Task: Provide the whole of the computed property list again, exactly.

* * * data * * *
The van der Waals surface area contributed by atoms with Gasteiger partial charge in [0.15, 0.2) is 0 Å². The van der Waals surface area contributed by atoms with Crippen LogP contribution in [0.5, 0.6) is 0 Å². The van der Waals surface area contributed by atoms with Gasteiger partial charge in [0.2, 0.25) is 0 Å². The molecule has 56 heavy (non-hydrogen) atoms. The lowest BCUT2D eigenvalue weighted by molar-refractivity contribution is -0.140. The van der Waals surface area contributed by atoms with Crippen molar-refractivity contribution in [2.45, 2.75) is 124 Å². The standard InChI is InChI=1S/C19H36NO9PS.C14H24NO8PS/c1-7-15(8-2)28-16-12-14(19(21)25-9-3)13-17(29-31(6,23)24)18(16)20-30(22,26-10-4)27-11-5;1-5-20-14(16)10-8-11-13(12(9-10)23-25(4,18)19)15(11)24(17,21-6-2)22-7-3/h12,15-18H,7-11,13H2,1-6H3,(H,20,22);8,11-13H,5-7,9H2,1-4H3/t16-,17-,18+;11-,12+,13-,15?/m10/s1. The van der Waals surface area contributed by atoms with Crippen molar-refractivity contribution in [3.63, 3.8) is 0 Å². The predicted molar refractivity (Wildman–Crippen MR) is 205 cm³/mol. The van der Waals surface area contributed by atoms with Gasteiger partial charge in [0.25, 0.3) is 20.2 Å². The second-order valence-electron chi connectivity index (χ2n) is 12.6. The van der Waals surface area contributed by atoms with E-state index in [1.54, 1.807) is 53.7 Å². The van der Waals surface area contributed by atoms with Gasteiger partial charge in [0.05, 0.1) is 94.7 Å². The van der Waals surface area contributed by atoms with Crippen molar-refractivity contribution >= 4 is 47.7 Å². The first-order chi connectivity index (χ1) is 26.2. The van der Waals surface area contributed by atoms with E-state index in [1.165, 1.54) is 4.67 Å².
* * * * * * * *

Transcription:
The van der Waals surface area contributed by atoms with Gasteiger partial charge in [0.15, 0.2) is 0 Å². The van der Waals surface area contributed by atoms with Crippen LogP contribution in [0.5, 0.6) is 0 Å². The van der Waals surface area contributed by atoms with Gasteiger partial charge in [0.2, 0.25) is 0 Å². The molecule has 56 heavy (non-hydrogen) atoms. The lowest BCUT2D eigenvalue weighted by molar-refractivity contribution is -0.140. The van der Waals surface area contributed by atoms with Crippen molar-refractivity contribution in [2.45, 2.75) is 124 Å². The standard InChI is InChI=1S/C19H36NO9PS.C14H24NO8PS/c1-7-15(8-2)28-16-12-14(19(21)25-9-3)13-17(29-31(6,23)24)18(16)20-30(22,26-10-4)27-11-5;1-5-20-14(16)10-8-11-13(12(9-10)23-25(4,18)19)15(11)24(17,21-6-2)22-7-3/h12,15-18H,7-11,13H2,1-6H3,(H,20,22);8,11-13H,5-7,9H2,1-4H3/t16-,17-,18+;11-,12+,13-,15?/m10/s1. The van der Waals surface area contributed by atoms with Crippen molar-refractivity contribution in [3.63, 3.8) is 0 Å². The predicted molar refractivity (Wildman–Crippen MR) is 205 cm³/mol. The van der Waals surface area contributed by atoms with Gasteiger partial charge in [0.25, 0.3) is 20.2 Å². The second-order valence-electron chi connectivity index (χ2n) is 12.6. The van der Waals surface area contributed by atoms with E-state index in [1.54, 1.807) is 53.7 Å². The van der Waals surface area contributed by atoms with Gasteiger partial charge in [0.05, 0.1) is 94.7 Å². The van der Waals surface area contributed by atoms with Crippen molar-refractivity contribution >= 4 is 47.7 Å². The first-order chi connectivity index (χ1) is 26.2. The van der Waals surface area contributed by atoms with E-state index in [1.165, 1.54) is 4.67 Å².